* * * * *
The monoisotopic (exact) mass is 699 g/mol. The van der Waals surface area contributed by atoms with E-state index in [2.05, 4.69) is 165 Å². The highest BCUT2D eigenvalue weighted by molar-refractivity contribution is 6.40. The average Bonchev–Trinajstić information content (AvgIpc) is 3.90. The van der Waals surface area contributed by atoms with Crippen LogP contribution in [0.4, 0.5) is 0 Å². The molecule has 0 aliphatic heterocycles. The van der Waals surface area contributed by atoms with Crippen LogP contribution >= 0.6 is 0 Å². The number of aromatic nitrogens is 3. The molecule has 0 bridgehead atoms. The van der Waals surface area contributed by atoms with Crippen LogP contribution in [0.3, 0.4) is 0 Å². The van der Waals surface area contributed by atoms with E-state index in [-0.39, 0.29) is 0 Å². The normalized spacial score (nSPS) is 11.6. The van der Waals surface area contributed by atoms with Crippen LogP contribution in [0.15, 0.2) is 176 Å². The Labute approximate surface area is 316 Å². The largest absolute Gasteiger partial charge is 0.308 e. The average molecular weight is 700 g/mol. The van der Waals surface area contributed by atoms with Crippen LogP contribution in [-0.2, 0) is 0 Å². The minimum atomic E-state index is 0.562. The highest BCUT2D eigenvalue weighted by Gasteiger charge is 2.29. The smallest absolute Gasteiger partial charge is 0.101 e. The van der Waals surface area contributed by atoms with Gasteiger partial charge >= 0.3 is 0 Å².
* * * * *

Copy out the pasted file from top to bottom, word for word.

The monoisotopic (exact) mass is 699 g/mol. The van der Waals surface area contributed by atoms with E-state index in [2.05, 4.69) is 165 Å². The highest BCUT2D eigenvalue weighted by molar-refractivity contribution is 6.40. The average Bonchev–Trinajstić information content (AvgIpc) is 3.90. The van der Waals surface area contributed by atoms with Crippen LogP contribution in [0.4, 0.5) is 0 Å². The molecule has 0 aliphatic heterocycles. The van der Waals surface area contributed by atoms with Crippen LogP contribution >= 0.6 is 0 Å². The number of aromatic nitrogens is 3. The molecule has 0 bridgehead atoms. The van der Waals surface area contributed by atoms with Crippen LogP contribution in [0.3, 0.4) is 0 Å². The van der Waals surface area contributed by atoms with E-state index in [-0.39, 0.29) is 0 Å². The normalized spacial score (nSPS) is 11.6. The van der Waals surface area contributed by atoms with Crippen LogP contribution in [0.15, 0.2) is 176 Å². The Labute approximate surface area is 316 Å². The largest absolute Gasteiger partial charge is 0.308 e. The average molecular weight is 700 g/mol. The van der Waals surface area contributed by atoms with Crippen LogP contribution in [-0.2, 0) is 0 Å². The minimum atomic E-state index is 0.562. The highest BCUT2D eigenvalue weighted by Gasteiger charge is 2.29. The smallest absolute Gasteiger partial charge is 0.101 e. The van der Waals surface area contributed by atoms with Gasteiger partial charge >= 0.3 is 0 Å².